Common Terms Query - the deprecated way

There is a special query named the Common Terms Query, which divides the query terms into two groups, high and low frequency terms. By searching for the low frequency terms first and only then scoring for the high frequency terms the number of score calculations was greatly reduced.

What used to be a smart plan in previous Elasticsearch and Lucene versions, has nowadays become obsolete, because of the ability to skip blocks of documents efficiently. This was introduced in Elasticsearch 7.0 and so you can just use a match query.

So, this approach is here merely to historical reasons and to remind you, that you can get rid of that - I will not provide any examples here.

Using index_phrases in text fields

Instead of indexing single terms, we can index phrases using the index_phrases option in the mapping. Time for some reindex magic.

PUT artists-index-phrases
{
  "mappings": {
    "properties": {
      "artist": {
        "type": "text",
        "index_phrases" : true,
        "fields": {
          "keyword": {
            "type": "keyword",
            "ignore_above": 256
          }
        }
      }
    }
  }
}

POST _reindex
{
  "source": {"index": "artists"},
  "dest": {"index": "artists-index-phrases"}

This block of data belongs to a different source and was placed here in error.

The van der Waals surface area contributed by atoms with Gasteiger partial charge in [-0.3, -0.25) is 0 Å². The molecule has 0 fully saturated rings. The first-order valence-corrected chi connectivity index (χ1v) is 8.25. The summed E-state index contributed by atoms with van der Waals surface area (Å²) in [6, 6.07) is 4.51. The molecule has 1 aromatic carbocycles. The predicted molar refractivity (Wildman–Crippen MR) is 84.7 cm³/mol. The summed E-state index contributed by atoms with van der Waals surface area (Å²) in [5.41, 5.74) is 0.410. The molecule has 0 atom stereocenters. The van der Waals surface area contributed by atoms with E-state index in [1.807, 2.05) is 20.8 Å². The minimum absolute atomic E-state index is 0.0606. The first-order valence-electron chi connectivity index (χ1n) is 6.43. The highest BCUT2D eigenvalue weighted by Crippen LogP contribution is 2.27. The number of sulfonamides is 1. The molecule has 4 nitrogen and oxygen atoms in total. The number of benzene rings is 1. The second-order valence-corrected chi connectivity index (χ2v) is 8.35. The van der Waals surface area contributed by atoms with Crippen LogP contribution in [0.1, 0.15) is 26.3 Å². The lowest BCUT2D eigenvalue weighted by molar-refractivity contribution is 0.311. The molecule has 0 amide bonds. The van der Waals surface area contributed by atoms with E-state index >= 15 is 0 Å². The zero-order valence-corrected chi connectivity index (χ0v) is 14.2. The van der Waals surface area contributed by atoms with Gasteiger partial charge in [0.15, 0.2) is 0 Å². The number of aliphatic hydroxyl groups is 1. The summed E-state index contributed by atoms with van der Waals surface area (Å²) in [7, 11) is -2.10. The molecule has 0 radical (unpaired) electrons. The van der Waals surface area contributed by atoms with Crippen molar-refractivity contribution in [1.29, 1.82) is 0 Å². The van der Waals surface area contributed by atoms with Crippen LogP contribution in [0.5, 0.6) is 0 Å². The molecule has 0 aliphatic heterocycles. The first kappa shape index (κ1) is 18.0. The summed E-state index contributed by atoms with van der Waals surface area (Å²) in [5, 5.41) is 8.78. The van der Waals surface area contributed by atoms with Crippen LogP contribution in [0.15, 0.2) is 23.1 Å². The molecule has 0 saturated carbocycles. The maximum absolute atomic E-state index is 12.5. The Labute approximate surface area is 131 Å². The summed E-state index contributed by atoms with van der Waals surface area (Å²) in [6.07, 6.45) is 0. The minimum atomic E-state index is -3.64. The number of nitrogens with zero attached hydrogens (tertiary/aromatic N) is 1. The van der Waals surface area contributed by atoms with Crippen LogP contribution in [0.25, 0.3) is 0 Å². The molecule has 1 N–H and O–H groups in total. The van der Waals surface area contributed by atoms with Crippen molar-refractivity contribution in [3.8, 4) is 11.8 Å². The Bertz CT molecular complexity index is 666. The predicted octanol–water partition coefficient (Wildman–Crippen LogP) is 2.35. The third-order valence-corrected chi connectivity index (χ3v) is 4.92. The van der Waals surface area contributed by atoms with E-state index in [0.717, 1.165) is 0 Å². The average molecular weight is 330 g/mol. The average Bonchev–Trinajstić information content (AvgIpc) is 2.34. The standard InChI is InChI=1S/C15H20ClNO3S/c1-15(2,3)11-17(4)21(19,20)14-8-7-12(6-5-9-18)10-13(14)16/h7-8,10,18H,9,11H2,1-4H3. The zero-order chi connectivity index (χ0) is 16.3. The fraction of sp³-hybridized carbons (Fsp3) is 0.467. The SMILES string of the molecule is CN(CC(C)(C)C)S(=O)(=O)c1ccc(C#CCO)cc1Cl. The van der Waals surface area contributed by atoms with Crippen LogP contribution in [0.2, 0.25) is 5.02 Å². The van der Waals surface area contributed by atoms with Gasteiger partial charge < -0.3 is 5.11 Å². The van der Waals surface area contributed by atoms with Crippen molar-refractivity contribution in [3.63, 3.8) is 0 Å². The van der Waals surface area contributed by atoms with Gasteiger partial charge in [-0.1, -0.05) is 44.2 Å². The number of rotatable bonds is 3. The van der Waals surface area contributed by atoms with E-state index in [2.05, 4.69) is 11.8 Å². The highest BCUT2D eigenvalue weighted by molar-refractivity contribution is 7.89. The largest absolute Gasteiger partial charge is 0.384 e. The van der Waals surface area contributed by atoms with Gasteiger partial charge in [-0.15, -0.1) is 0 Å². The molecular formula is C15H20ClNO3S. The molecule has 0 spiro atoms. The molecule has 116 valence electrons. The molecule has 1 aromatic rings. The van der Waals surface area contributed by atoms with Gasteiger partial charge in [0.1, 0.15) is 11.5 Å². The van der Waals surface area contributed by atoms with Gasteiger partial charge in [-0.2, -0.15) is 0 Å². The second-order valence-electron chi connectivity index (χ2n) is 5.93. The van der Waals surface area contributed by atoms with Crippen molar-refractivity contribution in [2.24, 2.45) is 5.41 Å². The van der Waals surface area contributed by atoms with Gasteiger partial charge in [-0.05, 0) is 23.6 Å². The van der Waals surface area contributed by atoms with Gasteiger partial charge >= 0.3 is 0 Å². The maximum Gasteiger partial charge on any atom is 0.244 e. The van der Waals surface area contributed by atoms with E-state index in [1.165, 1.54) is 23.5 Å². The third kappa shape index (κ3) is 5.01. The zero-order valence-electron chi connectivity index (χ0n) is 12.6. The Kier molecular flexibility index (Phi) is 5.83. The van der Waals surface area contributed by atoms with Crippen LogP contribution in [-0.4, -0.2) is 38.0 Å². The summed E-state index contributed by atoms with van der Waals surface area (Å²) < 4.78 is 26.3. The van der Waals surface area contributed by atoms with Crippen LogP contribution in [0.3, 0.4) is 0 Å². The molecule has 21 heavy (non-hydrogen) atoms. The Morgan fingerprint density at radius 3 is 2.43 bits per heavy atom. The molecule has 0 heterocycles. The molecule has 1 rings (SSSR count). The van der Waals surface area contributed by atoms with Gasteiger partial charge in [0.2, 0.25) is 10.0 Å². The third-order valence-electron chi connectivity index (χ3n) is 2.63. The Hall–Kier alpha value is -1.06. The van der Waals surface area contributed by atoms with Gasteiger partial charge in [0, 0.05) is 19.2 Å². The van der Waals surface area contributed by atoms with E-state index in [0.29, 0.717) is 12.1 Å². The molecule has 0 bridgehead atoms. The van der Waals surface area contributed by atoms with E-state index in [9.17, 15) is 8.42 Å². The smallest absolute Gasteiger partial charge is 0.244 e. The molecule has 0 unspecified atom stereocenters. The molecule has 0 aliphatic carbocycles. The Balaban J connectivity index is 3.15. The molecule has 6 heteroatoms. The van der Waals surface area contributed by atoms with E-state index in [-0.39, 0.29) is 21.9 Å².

}

POST artists-index-phrases/_forcemerge?max_num_segments=1

GET artists-index-phrases/_stats?human&filter_path=indices.artists-index-phrases.primaries.store.size,indices.artists-index-phrases.primaries.segments.count

After creating a new index with the index_phrases option set to true, we can reindex and forcemerge our data down to a single segment, so that its size is comparable to our original data set.

Turns out, the data is 55.2 MB, and thus only 2.5 MB bigger. Indexing shingles may easily require far more space, but in this example, we used the artist name, which is rather short compared to something like a product description. This is a good example, that you should always test with your own data and don’t trust things on the internet 😀

Now, what have we gained by setting this option. Basically we got a free query optimization under the hood. When running the following query

GET artists-index-phrases/_search
{
  "explain": true, 
  "query": {
    "match_phrase": {
      "artist": "at the"
    }
  }
}

First, you get back correct results, but taking an extra look at the explain output, shows that the shingle field is used automatically, without us doing anything.

"_explanation" : {
  "value" : 6.609586,
  "description" : "weight(artist._index_phrase:at the in 4466) [PerFieldSimilarity], result of:",

Elasticsearch checks at query time if the field has index_phrases configured and if the slop is zero, the ._index_phrase field gets used automatically - which is faster, as this is a single lookup.

The middle ground - using common_grams

Despite us being lucky, let’s imagine for a second, that we would need much more space and that the amount of space might not be justified to the very few queries coming in using high frequency terms. Luckily there is a solution for that as well - namely the common_grams token filter.